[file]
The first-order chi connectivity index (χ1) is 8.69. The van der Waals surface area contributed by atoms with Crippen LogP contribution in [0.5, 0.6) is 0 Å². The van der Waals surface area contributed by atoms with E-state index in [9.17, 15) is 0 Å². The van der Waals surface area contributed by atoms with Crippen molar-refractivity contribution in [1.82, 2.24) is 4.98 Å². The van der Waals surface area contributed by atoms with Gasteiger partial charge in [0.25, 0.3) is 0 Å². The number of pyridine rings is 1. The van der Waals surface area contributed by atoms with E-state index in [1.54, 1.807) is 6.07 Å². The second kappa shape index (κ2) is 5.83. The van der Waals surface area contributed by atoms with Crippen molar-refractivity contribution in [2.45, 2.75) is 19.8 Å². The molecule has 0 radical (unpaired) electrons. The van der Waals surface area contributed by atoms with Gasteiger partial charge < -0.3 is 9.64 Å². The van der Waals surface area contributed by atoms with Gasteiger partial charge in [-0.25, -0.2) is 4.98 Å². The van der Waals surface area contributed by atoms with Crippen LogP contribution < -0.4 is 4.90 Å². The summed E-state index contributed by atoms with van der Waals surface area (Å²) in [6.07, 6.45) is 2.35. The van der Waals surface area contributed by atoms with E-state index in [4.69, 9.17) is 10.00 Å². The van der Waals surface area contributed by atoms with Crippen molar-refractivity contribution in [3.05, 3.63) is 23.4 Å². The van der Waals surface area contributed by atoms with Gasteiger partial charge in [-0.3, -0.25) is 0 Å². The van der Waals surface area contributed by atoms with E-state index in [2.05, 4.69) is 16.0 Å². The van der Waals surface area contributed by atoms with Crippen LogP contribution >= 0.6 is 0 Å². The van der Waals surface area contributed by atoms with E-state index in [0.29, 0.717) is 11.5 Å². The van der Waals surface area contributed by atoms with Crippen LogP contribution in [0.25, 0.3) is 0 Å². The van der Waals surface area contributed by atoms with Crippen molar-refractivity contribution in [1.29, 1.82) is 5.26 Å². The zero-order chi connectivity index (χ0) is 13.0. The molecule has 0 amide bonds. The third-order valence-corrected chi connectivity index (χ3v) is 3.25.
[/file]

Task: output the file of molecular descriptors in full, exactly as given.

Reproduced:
The first-order chi connectivity index (χ1) is 8.69. The van der Waals surface area contributed by atoms with Crippen LogP contribution in [0.5, 0.6) is 0 Å². The van der Waals surface area contributed by atoms with E-state index in [9.17, 15) is 0 Å². The van der Waals surface area contributed by atoms with Crippen molar-refractivity contribution in [1.82, 2.24) is 4.98 Å². The van der Waals surface area contributed by atoms with Gasteiger partial charge in [0.25, 0.3) is 0 Å². The number of pyridine rings is 1. The van der Waals surface area contributed by atoms with E-state index in [1.54, 1.807) is 6.07 Å². The second kappa shape index (κ2) is 5.83. The van der Waals surface area contributed by atoms with Crippen molar-refractivity contribution in [2.45, 2.75) is 19.8 Å². The molecule has 0 radical (unpaired) electrons. The van der Waals surface area contributed by atoms with Gasteiger partial charge < -0.3 is 9.64 Å². The van der Waals surface area contributed by atoms with Gasteiger partial charge in [-0.25, -0.2) is 4.98 Å². The van der Waals surface area contributed by atoms with Crippen LogP contribution < -0.4 is 4.90 Å². The summed E-state index contributed by atoms with van der Waals surface area (Å²) in [6.07, 6.45) is 2.35. The van der Waals surface area contributed by atoms with E-state index in [4.69, 9.17) is 10.00 Å². The van der Waals surface area contributed by atoms with Crippen molar-refractivity contribution in [3.05, 3.63) is 23.4 Å². The van der Waals surface area contributed by atoms with Gasteiger partial charge in [-0.3, -0.25) is 0 Å². The van der Waals surface area contributed by atoms with E-state index in [2.05, 4.69) is 16.0 Å². The van der Waals surface area contributed by atoms with Crippen LogP contribution >= 0.6 is 0 Å². The van der Waals surface area contributed by atoms with E-state index in [0.29, 0.717) is 11.5 Å². The van der Waals surface area contributed by atoms with Crippen LogP contribution in [0.25, 0.3) is 0 Å². The van der Waals surface area contributed by atoms with Crippen molar-refractivity contribution in [1.29, 1.82) is 5.26 Å². The zero-order chi connectivity index (χ0) is 13.0. The molecule has 0 amide bonds. The third-order valence-corrected chi connectivity index (χ3v) is 3.25.